Reading Sin-Yaw's blog about power plugs and the need for a conversion 'dongle' last night, I started wondering what other examples of "a choice of standards" there are. Looking around the house I realised there were quite a few. Since it's a holiday for lots of my readers, I'll take the next few days to tell some stories about what I found.
So let's talk light bulbs. I pulled the box of spares out of the cupboard and took a look. There were red, green, blue spotlights; 60W and 100W bulbs; 25W and 40W candle bulbs; some 6W low-energy bulbs; a great halogen-in-a-bulb that gives a brilliant room-filling light; and plenty more. Having a choice of light bulbs is good. I can decide to put the 25W candle bulbs in the light fittings in the hall, for example, and save energy and money out there. Then I realised that I can't use the 25W candle bulbs in the candelabra in the lounge in place of the 40W bulbs I usually use.
The reason? The lounge fitting takes small bayonet connector (SBC) bulbs, but the hallway fitting takes small edison screw (SES) connector bulbs. Similarly, the reason the low energy bulbs (delivered free of charge at one point by the electricity company) are still in the box is that they have a full-size bayonet connector (BC) but the lights that need them in the kitchen all have a full-size edison screw (ES) connector.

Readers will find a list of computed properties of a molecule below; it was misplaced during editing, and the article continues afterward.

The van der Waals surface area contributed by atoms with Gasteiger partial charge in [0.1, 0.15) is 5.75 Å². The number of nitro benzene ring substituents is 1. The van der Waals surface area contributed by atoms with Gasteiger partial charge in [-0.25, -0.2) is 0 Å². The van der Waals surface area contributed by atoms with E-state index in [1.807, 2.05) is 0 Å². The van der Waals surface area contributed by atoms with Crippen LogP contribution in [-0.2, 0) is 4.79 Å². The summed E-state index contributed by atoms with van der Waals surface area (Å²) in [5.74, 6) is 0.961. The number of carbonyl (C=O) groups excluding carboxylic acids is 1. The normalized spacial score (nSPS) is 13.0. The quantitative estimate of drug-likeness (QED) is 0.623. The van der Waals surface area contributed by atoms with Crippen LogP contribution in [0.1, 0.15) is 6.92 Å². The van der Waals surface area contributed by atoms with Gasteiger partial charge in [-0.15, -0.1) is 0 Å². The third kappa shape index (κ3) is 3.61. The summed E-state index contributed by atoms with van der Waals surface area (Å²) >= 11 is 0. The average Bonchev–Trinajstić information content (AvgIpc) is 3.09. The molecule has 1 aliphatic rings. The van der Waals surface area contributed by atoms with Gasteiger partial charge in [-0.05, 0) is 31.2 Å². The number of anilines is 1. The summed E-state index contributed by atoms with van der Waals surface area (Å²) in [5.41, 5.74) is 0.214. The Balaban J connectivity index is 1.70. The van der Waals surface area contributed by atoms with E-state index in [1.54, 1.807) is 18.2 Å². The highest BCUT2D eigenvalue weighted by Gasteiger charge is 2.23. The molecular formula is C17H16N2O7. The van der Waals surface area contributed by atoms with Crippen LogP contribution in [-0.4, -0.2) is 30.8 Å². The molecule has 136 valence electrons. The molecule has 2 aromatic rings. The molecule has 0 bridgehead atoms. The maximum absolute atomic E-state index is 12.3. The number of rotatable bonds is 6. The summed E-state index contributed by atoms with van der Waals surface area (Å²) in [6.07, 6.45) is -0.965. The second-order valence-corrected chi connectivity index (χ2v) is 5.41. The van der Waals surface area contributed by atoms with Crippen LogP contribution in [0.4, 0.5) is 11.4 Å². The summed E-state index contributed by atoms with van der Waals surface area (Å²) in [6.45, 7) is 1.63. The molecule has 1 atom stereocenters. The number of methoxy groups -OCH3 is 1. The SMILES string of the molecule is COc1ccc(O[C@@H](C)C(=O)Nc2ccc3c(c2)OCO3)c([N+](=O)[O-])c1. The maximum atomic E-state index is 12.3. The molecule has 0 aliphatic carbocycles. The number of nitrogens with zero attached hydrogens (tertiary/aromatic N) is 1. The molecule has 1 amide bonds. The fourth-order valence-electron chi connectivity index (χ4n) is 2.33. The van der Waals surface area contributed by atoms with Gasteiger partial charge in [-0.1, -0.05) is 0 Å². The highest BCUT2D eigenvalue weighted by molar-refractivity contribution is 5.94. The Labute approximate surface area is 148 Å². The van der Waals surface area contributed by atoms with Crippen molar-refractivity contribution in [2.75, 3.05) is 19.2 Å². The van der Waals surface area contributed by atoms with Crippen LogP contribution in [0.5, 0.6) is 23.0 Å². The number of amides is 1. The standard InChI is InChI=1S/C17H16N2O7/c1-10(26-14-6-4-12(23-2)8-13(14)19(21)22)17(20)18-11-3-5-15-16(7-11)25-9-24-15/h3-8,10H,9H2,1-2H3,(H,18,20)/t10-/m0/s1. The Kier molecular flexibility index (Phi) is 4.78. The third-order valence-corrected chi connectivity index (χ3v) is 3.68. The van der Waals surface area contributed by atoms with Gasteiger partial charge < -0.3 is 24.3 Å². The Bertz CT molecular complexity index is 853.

There are similar stories for the rest; the great halogen has an ES connector but the socket where I'd like to use it in the study is BC, for example. The outside light has an ES fitting but all the weather-proof low-energy bulbs I can find that are the right shape for the casing have a BC so I am forced to continue using something incandescent. Having a choice of connectors like this simply leaves me with redundant bulbs in the cupboard. It also means when I buy a new lamp I probably can't use the spare bulbs I already have in stock. A choice of standards for bulb connectors reduces my choice as a customer since I find I am unable to buy bulbs in bulk and unable to use old bulbs in new lamps.
That doesn't mean choice is bad. I want a choice of colours, of energy technologies, of wattages, of shapes, of reflector styles and so on. But I want them all with a common connector so that when I'm shopping I know any bulb will work. Choice that serves the customer is choice of bulb, not of connector.
Part 2: Choice and Flash Memory
Part 3: Choice and Power Supplies